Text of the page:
With that said, I can very honestly say that I agree with the first commentator (who’s passion on the subject is admirable as well). It appears that Warren was speaking from a “Bill Cosby” point of view – where he did not just offer his own life as the direct topic of discussion but instead tried to diagnose a much larger and systemic issue with a simply brush stroke. By speaking on black society at large, Warren seemed to have made himself an authority on the issue, which wouldn’t have been a problem (since he is in fact an INDIVIDUAL black man which is a part of the WHOLE) had he chosen to explore deeper than just the SURFACE notions of presentation such as clothing or interest in sports rather than other sections of the newspaper. It’s as if Warren only sees the tip of the iceberg without acknowledging that there’s a whole glacier BENEATH the water.

    Seeing that Warren comes from PG.County and knowing that there’s a mixture of affluence and poverty here, I’m actually interested in knowing what type of life experiences he’s been through (the people he’s encountered and befriended, his education before college, the neighborhoods he’s roamed in) and how those experiences have molded his way of thinking. This is interesting because Warren has obviously been a black male LONGER than he’s had “a background with working for federal agencies,” yet his argument sheds much more of an opinionated light on the latter, while under the guise of offering an objective view towards both perspectives.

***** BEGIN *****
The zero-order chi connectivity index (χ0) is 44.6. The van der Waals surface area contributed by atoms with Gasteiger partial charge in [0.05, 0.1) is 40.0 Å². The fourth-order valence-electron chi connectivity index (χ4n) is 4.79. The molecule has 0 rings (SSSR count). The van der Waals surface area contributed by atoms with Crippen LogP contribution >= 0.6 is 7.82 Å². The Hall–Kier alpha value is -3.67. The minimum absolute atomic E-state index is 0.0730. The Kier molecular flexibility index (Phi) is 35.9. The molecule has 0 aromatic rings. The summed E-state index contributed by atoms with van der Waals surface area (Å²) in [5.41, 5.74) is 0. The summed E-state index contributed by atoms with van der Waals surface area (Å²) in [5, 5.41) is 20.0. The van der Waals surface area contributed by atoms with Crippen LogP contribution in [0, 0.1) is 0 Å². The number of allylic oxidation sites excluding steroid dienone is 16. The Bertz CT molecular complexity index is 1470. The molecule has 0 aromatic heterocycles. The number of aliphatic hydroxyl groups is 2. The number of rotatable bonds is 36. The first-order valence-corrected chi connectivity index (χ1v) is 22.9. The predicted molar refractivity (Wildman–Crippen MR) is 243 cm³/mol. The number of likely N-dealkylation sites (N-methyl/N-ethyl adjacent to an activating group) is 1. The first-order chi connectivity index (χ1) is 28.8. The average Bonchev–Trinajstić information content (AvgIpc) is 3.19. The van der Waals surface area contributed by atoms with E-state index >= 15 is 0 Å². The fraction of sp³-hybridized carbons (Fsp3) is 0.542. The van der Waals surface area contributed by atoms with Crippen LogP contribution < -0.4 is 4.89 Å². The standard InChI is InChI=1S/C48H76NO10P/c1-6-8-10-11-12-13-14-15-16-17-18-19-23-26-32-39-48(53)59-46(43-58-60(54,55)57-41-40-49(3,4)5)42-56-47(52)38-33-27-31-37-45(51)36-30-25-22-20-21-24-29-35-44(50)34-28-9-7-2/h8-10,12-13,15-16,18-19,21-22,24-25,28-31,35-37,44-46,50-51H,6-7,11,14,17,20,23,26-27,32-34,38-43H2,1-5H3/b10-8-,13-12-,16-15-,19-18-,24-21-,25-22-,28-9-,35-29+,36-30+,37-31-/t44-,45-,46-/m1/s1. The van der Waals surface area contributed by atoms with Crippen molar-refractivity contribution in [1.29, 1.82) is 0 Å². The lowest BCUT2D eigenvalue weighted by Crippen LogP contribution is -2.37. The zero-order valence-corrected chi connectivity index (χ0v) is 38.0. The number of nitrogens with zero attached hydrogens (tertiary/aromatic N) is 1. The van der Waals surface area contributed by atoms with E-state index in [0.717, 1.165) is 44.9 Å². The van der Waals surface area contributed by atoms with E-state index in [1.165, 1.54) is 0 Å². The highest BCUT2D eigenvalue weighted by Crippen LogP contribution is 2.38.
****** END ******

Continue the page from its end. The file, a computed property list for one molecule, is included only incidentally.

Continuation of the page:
His piece projects African American life from an awkwardly dim lens of how blacks are perceived by society based on current behavior as opposed to objectively expressing, through experience or prior knowledge, WHY society has created these standards from which to judge blacks and their culture. Although I don’t mean to nitpick – I’m not sure if Warren was even conscious of how a certain mindset or bias may have influenced his own writing here, because even when he mentions the unjust killing of peoples in his 4th paragraph he automatically, by default, opts to mention “black on black crime” as his FIRST example of injustice. Smh.

    Truthfully, I applaud Warren and his accomplishments at an early age, especially through education. It is exceptional and no one can undermine that or fault him for rising above the collective hurdles facing black men. But please remain conscious that success and achievement should not (and WILL NOT) place you in a bubble that separates you from your counterparts dealing with collective injustices and hate based on their skin tone and culture.

    I do have to mention that, based on a Dept. of Education report, “the average [college] graduation rate for Black students was HIGHER than that for White students (53 vs. 50 percent).” (— source, page 2: ….

    So Warren, blacks sagging their pants and reading sports isn’t stopping them from enrolling in college en masse (We see that Mike Brown was headed towards college as well) or graduating in large numbers. We are embracing education and seeking to better ourselves, but based on your arguments and viewpoints, the way blacks are viewed is NOT solely dependent on our advancement and intellectual know-how, but is instead based on the way we look and the things that others see us reading in one fraction of the day. It’s faulty thinking, brother and I would suggest that you dive a bit deeper in order to explore the underlying issues and hurdles – a.k.a the glacier beneath the visible iceberg. “Black is a Country.”

    **** I wish I could’ve made this response shorter, but I hope Warren sees this and offers his honest feedback because, like I said earlier, I appreciate his opinion. Thanks.